The greatest tribute we can give to the victims and survivors of the Holocaust is to confront the fascist, might-makes-right mentality that produced the Holocaust, wherever such attitudes and behavior appear, so that nothing remotely like the Holocaust ever happens again to Jews or to anybody else. Doing this will be a kiddush HaShem (a sanctification of God’s name) that will greatly benefit the world. We should learn from the Holocaust and be impelled by it to work for a more just, non-violent world. Apathy to current oppressions of people and animals does not honor the memory of Holocaust victims. Letting the Holocaust be a spur to action to try to make positive changes is a much better way to honor the martyrs of the Holocaust.
And, of course, the Holocaust should not be used to justify acts of oppression against others, or to keep Jews from responding swiftly and effectively to the oppression of others. If we look at modern studies about the cycles of bullying and abuse, the sad fact is that the abused often grow up to become abusers unless there is conscious intervention to break the cycle.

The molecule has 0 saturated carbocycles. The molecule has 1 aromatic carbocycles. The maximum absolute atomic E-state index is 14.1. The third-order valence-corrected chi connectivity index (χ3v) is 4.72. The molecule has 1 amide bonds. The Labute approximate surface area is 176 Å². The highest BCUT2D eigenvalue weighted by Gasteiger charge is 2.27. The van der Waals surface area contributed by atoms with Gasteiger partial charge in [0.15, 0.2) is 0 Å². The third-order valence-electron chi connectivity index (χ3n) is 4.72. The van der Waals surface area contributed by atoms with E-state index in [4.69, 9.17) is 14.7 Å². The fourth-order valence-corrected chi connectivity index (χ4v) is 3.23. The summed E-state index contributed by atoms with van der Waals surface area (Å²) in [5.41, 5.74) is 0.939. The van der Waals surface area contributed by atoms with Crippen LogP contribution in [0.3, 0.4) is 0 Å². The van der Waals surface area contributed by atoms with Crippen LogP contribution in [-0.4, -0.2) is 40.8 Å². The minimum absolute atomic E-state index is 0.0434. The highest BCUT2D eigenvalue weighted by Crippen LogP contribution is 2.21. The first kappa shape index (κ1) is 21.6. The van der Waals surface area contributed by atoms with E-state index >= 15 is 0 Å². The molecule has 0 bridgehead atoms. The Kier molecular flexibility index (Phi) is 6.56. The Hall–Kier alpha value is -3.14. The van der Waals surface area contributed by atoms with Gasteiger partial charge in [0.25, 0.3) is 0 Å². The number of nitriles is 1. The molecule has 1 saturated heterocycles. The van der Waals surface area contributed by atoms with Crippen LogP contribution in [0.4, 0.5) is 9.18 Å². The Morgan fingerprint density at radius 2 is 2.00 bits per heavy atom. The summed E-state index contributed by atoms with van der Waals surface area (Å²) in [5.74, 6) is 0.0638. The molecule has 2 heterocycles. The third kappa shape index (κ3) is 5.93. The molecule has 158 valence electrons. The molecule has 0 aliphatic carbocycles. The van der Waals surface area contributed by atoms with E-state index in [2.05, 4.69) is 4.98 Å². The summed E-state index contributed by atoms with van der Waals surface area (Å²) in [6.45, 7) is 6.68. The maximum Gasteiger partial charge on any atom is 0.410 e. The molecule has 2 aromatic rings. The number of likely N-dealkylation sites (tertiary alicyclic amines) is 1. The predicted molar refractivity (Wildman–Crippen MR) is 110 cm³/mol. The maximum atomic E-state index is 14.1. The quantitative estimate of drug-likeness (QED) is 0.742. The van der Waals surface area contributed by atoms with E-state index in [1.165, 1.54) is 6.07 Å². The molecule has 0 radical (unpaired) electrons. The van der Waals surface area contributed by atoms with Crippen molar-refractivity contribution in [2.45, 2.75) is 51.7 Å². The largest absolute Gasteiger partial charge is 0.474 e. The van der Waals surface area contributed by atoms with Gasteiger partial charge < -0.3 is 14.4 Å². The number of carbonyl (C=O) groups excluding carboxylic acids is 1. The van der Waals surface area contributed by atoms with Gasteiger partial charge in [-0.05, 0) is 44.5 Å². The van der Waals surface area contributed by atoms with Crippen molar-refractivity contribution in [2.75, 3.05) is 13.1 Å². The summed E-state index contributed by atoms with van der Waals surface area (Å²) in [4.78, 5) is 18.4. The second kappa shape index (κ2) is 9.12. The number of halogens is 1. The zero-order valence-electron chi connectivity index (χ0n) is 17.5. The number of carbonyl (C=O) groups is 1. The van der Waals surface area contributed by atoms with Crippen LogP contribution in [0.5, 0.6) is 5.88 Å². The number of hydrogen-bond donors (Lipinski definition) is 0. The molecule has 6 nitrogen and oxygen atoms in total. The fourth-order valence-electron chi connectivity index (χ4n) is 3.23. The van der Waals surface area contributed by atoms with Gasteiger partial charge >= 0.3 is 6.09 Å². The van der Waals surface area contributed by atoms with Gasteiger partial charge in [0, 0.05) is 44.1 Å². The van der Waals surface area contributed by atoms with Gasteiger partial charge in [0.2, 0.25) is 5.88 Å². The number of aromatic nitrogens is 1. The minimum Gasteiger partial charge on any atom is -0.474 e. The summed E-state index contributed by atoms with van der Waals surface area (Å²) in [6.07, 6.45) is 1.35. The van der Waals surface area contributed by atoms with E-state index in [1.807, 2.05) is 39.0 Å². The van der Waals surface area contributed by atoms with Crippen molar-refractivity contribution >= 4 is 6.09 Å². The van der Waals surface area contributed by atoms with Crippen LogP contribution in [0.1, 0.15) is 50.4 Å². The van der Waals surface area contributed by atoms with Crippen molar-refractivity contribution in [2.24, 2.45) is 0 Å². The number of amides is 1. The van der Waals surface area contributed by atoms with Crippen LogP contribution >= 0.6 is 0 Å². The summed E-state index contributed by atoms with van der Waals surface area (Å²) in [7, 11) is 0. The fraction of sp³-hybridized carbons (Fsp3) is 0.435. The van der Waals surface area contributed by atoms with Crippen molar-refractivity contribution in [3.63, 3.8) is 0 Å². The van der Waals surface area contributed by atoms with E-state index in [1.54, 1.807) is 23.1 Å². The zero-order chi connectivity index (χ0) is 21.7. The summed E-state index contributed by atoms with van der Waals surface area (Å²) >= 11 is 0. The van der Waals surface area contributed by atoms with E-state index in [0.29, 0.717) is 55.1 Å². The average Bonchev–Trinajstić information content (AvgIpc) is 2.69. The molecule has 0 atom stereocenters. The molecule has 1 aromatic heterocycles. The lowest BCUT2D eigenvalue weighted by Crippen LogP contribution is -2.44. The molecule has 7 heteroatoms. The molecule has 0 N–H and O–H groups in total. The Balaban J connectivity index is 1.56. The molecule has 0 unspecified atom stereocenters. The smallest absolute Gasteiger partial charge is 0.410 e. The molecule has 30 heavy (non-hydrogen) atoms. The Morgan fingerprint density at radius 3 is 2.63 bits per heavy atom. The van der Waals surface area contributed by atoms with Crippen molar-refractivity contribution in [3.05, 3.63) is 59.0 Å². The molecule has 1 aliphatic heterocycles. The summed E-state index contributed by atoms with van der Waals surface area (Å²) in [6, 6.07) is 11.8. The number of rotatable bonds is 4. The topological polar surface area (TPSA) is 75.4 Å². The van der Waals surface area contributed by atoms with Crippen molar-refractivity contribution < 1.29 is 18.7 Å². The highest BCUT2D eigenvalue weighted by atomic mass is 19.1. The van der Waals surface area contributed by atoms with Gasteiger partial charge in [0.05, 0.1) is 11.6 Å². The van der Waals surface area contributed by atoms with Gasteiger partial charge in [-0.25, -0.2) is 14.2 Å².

While it is true that the Holocaust was an unprecedented catastrophe, it is also true that there have been other genocides in recent years, such as the calculated mass murder of two million Cambodians in the 1970s, the “ethnic cleansing” in Bosnia and the Balkans in the 1990s, the murder of over 800,000 Tutsi tribes-people by the Hutus in Rwanda in 1994, and the killings recently taking place in Darfur. The world sees these events as reminiscent to the Holocaust because they are genocides, even though the numbers of dead are not as great and the victims are not Jews. As Jews, we are obligated not to stand idly by and let these murders unfold. We should be among the first to protest and get involved in efforts to stop them. We should not feel that the suffering during the Holocaust was so great that any current suffering is minor by comparison, and therefore we do not need to be concerned about it.
We should not feel that because the world was silent when Jews were being massacred, we have a legitimate excuse for inaction today. We should instead make sure that the stirring motto “Never again!” is applied not only to Jews, but to all people everywhere.
Looking at the Holocaust as an impetus to activism can help revitalize Judaism by showing how Jewish eternal values can be addressed to current threats to humanity, such as hunger, environmental degradation, racial profiling and other prejudices, terrorism, war, and genocide.